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In the age of Amazon, retailers are in 'store-closure mode' this holiday season, analyst says

More shoppers should brave the cold for Black Friday door busters this year — but most of the sales growth will be thanks to virtual shopping carts, analysts said Tuesday.

"For the retailers I cover, very few are adding stores this year," Morgan Stanley analyst Jay Sole told CNBC's "Squawk on the Street." "Most are actually in store-closure mode."

Sole said Black Friday should be "decent," with a 1 percent uptick in total shoppers out this weekend compared with last year, and an 8 percent year-over-year rise in shoppers on Cyber Monday. But Raymond James analyst Aaron Kessler said he's expecting 15 percent growth in e-commerce this year.

Not only is more shopping online, it's mobile. Data firm App Annie estimates that consumers will log into shopping apps at least 10 times or more during the week of Thanksgiving, and spend about 20 minutes in those apps.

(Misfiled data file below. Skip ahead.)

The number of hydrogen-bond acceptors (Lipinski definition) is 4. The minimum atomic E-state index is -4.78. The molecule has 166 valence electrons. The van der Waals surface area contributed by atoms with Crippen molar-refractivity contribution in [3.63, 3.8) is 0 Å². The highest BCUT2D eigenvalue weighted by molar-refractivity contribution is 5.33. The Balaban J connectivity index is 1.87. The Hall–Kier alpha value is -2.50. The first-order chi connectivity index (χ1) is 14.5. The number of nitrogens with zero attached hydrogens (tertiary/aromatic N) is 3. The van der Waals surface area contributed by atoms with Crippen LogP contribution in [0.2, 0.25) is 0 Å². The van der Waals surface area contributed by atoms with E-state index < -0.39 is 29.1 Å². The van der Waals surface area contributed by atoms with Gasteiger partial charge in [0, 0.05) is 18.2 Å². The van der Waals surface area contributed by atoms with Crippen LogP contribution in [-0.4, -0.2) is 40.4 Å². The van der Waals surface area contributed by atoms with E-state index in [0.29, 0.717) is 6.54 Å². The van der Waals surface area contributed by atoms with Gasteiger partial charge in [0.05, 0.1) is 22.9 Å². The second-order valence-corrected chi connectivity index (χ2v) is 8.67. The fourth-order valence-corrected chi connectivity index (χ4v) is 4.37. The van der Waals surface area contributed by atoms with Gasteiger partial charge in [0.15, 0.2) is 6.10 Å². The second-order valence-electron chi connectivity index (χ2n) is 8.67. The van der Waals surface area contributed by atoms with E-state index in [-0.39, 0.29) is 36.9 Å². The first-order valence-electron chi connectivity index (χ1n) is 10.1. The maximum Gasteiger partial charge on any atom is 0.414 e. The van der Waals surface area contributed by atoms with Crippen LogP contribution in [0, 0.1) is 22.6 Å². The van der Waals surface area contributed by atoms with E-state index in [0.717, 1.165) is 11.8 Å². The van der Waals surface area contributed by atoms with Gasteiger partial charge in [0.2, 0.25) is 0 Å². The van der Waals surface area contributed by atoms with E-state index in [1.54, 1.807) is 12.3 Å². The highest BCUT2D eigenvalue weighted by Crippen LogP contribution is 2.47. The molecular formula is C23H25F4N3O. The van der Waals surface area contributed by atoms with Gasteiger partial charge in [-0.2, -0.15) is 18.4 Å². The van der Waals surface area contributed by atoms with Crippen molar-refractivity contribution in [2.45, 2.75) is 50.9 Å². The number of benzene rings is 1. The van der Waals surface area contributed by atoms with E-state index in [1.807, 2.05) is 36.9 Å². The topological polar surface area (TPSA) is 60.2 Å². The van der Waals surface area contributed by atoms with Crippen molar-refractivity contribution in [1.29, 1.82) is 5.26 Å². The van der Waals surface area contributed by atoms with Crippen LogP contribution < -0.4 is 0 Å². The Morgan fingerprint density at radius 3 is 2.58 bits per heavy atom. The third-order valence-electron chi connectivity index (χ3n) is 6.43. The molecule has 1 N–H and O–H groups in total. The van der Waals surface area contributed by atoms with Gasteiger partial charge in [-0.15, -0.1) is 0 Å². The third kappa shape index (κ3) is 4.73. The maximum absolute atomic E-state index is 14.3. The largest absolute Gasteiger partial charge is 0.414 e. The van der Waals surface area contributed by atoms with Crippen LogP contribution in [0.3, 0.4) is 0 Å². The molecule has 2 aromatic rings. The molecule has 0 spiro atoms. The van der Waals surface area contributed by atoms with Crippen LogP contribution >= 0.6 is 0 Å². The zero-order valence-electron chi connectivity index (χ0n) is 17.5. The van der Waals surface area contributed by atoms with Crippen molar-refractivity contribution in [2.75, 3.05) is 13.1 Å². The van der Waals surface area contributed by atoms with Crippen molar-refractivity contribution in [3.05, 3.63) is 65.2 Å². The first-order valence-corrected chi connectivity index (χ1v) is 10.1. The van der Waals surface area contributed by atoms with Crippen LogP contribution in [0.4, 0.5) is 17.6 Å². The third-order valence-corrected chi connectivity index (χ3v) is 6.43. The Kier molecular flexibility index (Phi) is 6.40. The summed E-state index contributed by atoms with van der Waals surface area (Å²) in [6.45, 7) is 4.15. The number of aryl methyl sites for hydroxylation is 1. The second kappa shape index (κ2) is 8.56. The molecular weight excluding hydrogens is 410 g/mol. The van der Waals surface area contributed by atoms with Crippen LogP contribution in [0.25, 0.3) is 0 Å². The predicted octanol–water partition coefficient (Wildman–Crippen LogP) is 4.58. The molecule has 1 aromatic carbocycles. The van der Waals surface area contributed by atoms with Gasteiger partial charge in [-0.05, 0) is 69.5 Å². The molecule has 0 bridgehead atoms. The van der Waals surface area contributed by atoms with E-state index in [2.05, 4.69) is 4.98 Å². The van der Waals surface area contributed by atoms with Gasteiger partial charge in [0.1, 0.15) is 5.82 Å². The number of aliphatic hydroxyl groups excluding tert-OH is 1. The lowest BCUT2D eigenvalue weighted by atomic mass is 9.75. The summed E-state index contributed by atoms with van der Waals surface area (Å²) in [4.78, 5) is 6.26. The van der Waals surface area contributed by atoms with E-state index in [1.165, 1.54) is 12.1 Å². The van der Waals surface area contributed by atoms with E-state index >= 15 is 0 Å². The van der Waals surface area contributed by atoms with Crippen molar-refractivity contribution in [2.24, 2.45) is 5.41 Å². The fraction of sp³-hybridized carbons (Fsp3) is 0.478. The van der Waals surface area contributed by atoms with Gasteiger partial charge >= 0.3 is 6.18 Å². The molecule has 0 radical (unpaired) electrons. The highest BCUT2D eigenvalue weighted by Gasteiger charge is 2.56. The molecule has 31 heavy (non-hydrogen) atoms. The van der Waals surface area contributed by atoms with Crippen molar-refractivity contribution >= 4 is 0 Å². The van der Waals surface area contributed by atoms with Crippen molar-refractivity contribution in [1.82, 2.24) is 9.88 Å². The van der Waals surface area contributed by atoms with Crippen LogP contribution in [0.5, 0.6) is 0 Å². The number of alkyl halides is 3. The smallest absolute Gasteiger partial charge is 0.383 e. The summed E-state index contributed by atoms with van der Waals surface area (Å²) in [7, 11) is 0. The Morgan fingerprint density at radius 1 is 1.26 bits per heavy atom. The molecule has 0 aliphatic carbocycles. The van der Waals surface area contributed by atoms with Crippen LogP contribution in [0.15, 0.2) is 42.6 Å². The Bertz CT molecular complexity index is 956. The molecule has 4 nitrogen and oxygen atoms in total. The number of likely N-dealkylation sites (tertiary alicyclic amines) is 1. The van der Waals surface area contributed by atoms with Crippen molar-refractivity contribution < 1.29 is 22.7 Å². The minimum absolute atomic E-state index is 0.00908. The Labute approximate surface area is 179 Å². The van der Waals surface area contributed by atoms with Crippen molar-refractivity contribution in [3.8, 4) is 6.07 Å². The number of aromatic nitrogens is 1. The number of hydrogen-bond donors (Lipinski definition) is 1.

"We've seen a lot of retailers give very competitive free shipping offers, obviously, low pricing," Kessler said. "I think increasingly, though, the e-commerce season has lengthened. It is not just about Black Friday or Cyber Monday, it's actually through the whole quarter up until Christmas Day."

Kessler projects Amazon will see 28 to 30 percent revenue growth for the quarter. Meanwhile, Sole said, the most successful retailers are expanding into new lines of business, rather than just focusing on adding new stores.

"Obviously, foot traffic migrating online is a big issue," Sole said. "Forty-eight percent of consumers will do at least part of their shopping online."

Sole said he sees experiential items like concert tickets and art classes as popular gifts this year.

"The key for brands is just to make sure they can be online and present where consumers are shopping today, and that way they can manage the transition from brick and mortar to online," Sole said.

Disclosure: Morgan Stanley and its affiliates have a significant financial interest in the debt securities of Hanesbrands. Raymond James makes a market in shares of Amazon and eBay.